On the other hand, the backend is powered by a fairly standard Rails set-up. Its primary function is to generate and provide data (which includes information about both users and the objects within the game, such as doors and crowbars). The data is generated from the backend to provide to the frontend through an Application Programming Interface (API).

So, the visuals and the premise are fairly simple. Let’s get more specific from the ground up.

The Backend: Ruby on Rails

As we all know, the backend handles all the raw data. It should be able to both send data to the frontend to be interpreted into information, and also receive information from the frontend and interpret this back into data.

Where there’s data, there’s a database. In this particular database, the schema contains the following three tables:

  • Users
  • Entities
  • Entity Interactions


When playing the game, I expected the user to be able to save the game and thus commit their inventories to a data store. Initially, I had implemented a table, Inventories, which would hypothetically contain a user ID as a foreign key and an instance of an entity. This would be a cleaner option, although I opted instead to keep the names of items of a user’s inventory serialised as an array, stored directly in a user’s record.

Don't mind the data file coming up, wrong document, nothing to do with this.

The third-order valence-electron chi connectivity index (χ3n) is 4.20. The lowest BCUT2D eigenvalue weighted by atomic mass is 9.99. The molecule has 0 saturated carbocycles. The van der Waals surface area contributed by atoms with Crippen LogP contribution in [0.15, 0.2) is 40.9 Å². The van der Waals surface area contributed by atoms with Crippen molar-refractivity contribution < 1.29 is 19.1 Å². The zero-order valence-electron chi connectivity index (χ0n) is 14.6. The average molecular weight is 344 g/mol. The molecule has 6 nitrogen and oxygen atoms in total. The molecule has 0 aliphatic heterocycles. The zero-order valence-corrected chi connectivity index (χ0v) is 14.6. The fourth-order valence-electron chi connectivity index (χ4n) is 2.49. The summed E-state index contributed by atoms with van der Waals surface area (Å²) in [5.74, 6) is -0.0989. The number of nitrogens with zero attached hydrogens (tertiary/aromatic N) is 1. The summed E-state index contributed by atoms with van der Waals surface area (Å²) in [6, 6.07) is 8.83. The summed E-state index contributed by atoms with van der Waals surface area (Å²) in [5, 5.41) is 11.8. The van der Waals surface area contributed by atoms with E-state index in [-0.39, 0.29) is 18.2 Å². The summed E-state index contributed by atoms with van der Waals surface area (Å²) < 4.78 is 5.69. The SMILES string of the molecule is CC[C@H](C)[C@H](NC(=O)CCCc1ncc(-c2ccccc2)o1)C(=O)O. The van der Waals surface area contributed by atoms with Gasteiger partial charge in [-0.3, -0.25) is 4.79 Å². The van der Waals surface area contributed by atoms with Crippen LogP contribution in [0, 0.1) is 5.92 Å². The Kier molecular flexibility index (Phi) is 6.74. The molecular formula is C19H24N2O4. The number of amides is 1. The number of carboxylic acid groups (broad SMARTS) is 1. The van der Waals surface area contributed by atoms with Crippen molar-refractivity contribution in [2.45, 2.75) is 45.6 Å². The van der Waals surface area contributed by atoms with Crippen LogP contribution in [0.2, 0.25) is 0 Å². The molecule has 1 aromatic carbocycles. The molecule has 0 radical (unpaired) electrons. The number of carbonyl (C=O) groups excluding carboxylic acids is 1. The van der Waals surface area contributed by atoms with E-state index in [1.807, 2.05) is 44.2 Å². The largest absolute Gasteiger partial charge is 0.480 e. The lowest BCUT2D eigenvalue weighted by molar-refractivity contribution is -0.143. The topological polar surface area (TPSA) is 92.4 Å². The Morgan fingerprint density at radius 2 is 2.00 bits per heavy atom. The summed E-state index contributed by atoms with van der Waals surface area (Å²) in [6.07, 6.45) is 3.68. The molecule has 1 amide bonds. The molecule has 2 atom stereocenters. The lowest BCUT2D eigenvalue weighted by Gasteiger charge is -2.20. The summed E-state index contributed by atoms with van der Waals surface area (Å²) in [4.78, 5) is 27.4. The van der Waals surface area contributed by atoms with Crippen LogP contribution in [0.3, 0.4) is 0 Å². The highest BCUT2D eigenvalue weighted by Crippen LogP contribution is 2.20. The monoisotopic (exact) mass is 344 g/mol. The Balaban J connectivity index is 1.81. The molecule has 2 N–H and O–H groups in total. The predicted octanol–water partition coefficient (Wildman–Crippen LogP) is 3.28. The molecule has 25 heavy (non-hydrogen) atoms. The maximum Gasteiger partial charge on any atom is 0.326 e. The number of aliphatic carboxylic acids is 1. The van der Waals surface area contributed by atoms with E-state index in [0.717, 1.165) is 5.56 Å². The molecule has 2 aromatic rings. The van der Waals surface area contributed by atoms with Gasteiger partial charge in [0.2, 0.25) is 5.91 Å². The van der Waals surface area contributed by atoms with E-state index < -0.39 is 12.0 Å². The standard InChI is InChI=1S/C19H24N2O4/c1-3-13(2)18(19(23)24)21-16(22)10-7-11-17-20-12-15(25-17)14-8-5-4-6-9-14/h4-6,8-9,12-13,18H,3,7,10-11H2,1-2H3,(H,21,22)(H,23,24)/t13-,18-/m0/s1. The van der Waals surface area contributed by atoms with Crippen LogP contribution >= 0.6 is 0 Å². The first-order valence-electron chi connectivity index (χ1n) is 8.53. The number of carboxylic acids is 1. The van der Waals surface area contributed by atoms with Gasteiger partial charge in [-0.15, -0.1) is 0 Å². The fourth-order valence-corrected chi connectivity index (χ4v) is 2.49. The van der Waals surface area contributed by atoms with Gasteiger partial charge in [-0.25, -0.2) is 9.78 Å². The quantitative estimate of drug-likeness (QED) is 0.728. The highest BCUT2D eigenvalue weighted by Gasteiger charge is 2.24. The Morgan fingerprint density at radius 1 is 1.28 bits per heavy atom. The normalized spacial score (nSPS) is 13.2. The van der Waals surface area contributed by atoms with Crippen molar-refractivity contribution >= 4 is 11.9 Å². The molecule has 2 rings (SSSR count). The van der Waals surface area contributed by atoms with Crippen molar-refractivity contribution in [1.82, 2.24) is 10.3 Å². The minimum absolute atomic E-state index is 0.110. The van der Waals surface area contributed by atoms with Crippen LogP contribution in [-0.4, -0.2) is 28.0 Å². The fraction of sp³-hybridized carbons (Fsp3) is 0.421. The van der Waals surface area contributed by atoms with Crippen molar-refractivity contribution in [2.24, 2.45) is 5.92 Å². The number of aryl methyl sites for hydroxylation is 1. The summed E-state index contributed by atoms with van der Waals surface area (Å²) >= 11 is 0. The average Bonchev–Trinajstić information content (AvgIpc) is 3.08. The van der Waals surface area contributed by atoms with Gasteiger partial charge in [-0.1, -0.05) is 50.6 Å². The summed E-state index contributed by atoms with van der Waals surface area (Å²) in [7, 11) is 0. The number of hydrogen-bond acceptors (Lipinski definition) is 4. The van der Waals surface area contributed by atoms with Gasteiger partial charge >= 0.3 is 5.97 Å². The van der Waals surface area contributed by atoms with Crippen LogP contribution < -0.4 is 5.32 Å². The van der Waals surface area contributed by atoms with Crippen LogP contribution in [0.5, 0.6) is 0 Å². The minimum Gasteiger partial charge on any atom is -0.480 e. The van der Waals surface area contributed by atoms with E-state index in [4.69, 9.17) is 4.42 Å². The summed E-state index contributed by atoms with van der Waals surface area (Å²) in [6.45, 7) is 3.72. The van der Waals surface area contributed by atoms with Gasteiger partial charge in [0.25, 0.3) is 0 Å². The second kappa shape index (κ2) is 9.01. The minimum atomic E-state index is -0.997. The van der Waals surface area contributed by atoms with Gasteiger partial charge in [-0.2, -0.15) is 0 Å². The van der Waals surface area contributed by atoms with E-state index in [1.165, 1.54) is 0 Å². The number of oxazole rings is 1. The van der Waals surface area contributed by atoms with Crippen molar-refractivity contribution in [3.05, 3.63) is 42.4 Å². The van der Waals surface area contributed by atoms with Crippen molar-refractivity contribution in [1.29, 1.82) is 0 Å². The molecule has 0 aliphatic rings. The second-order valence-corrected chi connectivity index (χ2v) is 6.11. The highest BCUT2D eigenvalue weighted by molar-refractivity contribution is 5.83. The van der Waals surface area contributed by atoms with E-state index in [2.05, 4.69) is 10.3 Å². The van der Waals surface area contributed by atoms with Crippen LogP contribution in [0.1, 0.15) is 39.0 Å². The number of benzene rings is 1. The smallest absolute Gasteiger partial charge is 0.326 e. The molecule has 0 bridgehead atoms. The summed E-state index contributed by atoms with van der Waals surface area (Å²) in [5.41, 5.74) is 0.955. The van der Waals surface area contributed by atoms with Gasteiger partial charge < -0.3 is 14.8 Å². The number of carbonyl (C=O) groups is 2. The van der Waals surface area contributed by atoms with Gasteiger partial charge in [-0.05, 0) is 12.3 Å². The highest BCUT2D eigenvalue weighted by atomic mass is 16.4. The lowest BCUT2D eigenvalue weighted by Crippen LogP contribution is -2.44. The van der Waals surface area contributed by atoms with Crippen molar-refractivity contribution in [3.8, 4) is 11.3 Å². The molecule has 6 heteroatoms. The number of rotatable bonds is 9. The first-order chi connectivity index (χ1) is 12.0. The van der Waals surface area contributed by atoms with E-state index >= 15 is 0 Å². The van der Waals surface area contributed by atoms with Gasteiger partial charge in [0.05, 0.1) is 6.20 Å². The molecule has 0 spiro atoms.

A similar process was implemented for things like history (i.e. the records that show up with every command execution), known objects (not all objects are known to the user when they first play the game and must be discovered), broken objects (objects which can no longer be used for whatever reason), and unique events (differing from the others, a hash which stores Boolean values as to whether the user has progressed beyond a certain stage). I chose not to reference entire entities with all their properties for each user — I saw this to be unnecessary — and instead stored the names only.

Once signed up, a user starts with empty arrays for history, broken objects, and a fully “false” hash for unique events to denote they have not been achieved yet. They also start with a default array of known objects, which is what the user has to work with in the very beginning.